MUS2c Jack Leo Scruggs

Unknown Sailor

MUS2c Jack Leo Scruggs

Music “reigned” the life of Jack Leo Scruggs, his mother recalled after his death. “His school work, his hobbies, his friends — all revolved about music.”

Mr. Scruggs was a musician and petty officer second class on the U.S.S. Arizona when he was killed in the Japanese attack on Pearl Harbor, Dec. 7, 1941. All 21 men in the band died after they rushed to their battle station in an ammunition hoist under the 14-inch guns of the No. 2 turret near where a Japanese bomb ignited the battleship’s forward magazines of black powder, destroying the ship.

Mr. Scruggs, nicknamed Scrooge, was born March 9, 1919 at Hanford, California south of Fresno. His father, Henry Paul Scruggs, was a fruit farmer, and his mother, Elsie Condley Scruggs, a homemaker.  The family soon moved west to nearby Armona, then 90 miles south to Taft, a booming oil town near Bakersfield.

The father eventually went to work for Midway Fishing Tool Co. but about 1932 was transferred to Long Beach, California, thus another new home.

Jack graduated from Wilson High School in 1937, where he played in the school band and orchestra. He also played in the Grace Methodist Church orchestra. He played piano, trombone, and accordion.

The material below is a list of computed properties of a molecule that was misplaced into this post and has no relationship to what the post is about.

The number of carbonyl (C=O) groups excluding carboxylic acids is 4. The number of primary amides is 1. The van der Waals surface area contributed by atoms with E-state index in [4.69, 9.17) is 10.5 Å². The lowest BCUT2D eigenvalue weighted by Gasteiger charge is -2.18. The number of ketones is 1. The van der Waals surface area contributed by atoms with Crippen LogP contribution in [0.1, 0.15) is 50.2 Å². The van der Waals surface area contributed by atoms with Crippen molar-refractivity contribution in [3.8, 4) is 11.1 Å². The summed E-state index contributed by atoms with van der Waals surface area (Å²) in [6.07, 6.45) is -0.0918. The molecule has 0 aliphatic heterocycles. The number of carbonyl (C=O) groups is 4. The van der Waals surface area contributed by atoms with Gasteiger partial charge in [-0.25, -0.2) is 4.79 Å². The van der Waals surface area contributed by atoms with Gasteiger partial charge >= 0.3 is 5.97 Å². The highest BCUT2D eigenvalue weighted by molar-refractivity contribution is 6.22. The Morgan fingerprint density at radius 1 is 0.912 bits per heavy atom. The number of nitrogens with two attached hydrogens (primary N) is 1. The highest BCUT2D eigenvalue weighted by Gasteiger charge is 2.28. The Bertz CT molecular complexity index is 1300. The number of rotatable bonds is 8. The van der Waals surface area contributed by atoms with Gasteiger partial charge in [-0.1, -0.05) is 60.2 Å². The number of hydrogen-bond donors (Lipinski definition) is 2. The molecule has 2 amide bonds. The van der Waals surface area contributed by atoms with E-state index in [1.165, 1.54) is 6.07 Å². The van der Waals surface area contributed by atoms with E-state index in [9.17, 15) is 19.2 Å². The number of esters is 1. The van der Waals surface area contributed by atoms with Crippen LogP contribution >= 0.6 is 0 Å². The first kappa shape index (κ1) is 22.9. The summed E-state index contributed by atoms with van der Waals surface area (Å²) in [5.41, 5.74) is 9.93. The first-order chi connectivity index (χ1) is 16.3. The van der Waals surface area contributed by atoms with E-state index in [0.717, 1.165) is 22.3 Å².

Mr. Scruggs attended Long Beach Junior College before enlisting in the Navy in December 1940. He went to the Navy’s music school in Washington, D.C., and then was assigned to the Arizona in May 1941.

He played his instruments, sang, and wrote arrangements for the band. He once played “Happy Birthday” on the accordion for Inez Kidd, the wife of Rear Admiral Isaac Kidd, the senior officer killed on the battleship.

Mr. Scruggs’ body was recovered and buried in an unmarked grave in Hawaii during the war. It was returned to the mainland in 1950. He was honored at a memorial service on Jan. 7 at Sunnyside Memorial Park in Long Beach.

Sources: the Long Beach (California) Independent and the Press-Telegram; San Luis (California) Obispo Telegram-Tribune; Census; Navy muster roll; the book “USS Arizona’s Last Band” by Molly Kent. This profile was researched and written on behalf of the U.S.S. Arizona Mall Memorial at the University of Arizona.
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